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Powerful argument 

I note that the recent refusal by Neath Port Talbot Council of the appeal against their rejection of the Awel Aman Tawe application to build a wind farm on Mynydd Gwrhyd has caused a small flurry of pro wind farm letters to these columns.All their arguments have been adequately dealt with in earlier correspondence. For example, Roger Knight (Have Your Say, October 24) continues to claim that the unreliability of when the wind will blow can be coped with by the grid, without the need for CO2 emitting station back-up.

I am a consulting electrical engineer, and the simple fact is that Spain, a big investor in wind power, had large partial blackouts in March and June of 2005 due to such wind unreliability. Spain is now busily building CO2 emitting gas-fired power stations as fast as it can, to compensate for wind unreliability.

I passionately want renewable energy which is effective in the fight against global warming. This means tidal and solar power. Both are predictable but not 24-hour producers such as biomass and wood-burning power stations. The single wood-burning power station being proposed for Port Talbot could provide more predictable green electricity than all the unreliable wind farms planned for Tan8 put together.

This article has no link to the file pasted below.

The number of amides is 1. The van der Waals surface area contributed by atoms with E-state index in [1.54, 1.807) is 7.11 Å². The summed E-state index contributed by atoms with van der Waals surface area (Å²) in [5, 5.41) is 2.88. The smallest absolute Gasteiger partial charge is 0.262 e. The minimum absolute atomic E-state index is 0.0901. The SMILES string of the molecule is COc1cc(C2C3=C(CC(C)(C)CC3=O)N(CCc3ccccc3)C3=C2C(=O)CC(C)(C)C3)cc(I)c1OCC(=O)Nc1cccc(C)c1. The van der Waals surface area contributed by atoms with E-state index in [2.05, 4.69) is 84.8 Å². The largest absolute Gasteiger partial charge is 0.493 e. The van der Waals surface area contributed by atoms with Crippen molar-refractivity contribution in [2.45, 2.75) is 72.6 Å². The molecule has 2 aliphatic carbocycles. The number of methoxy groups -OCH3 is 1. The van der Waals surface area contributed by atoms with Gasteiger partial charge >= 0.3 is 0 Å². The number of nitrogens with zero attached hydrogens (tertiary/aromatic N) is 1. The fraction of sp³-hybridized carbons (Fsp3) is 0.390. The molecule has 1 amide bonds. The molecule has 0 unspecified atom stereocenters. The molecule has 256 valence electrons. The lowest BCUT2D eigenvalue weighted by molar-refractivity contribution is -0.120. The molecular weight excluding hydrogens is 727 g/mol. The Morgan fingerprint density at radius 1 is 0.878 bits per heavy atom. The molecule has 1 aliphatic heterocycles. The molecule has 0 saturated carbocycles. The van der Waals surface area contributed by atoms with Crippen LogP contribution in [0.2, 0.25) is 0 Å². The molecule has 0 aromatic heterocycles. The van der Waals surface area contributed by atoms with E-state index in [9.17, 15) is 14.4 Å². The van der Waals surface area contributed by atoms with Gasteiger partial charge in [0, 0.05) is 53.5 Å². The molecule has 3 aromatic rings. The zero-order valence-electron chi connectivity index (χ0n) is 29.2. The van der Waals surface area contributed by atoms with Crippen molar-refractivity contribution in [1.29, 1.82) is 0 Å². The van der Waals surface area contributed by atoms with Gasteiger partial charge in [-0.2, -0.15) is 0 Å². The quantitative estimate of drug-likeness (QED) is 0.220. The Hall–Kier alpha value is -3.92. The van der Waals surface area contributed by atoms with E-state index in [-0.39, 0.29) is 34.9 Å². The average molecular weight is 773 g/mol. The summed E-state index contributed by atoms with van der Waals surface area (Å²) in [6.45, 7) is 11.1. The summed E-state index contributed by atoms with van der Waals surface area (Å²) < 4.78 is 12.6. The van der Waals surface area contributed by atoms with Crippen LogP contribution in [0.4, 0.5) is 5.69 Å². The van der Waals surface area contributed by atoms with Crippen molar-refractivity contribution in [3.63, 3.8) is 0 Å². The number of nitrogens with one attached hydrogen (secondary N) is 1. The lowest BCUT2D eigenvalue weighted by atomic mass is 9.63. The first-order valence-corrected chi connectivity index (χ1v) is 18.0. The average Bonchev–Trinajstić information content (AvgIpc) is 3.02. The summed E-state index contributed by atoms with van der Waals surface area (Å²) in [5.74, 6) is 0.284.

Jack Harris

Eaton Crescent

Uplands, Swansea

This article is the work of the source indicated. Any opinions expressed in it are not necessarily those of National Wind Watch.

The copyright of this article resides with the author or publisher indicated. As part of its noncommercial educational effort to present the environmental, social, scientific, and economic issues of large-scale wind power development to a global audience seeking such information, National Wind Watch endeavors to observe “fair use” as provided for in section 107 of U.S. Copyright Law and similar “fair dealing” provisions of the copyright laws of other nations. Send requests to excerpt, general inquiries, and comments via e-mail.

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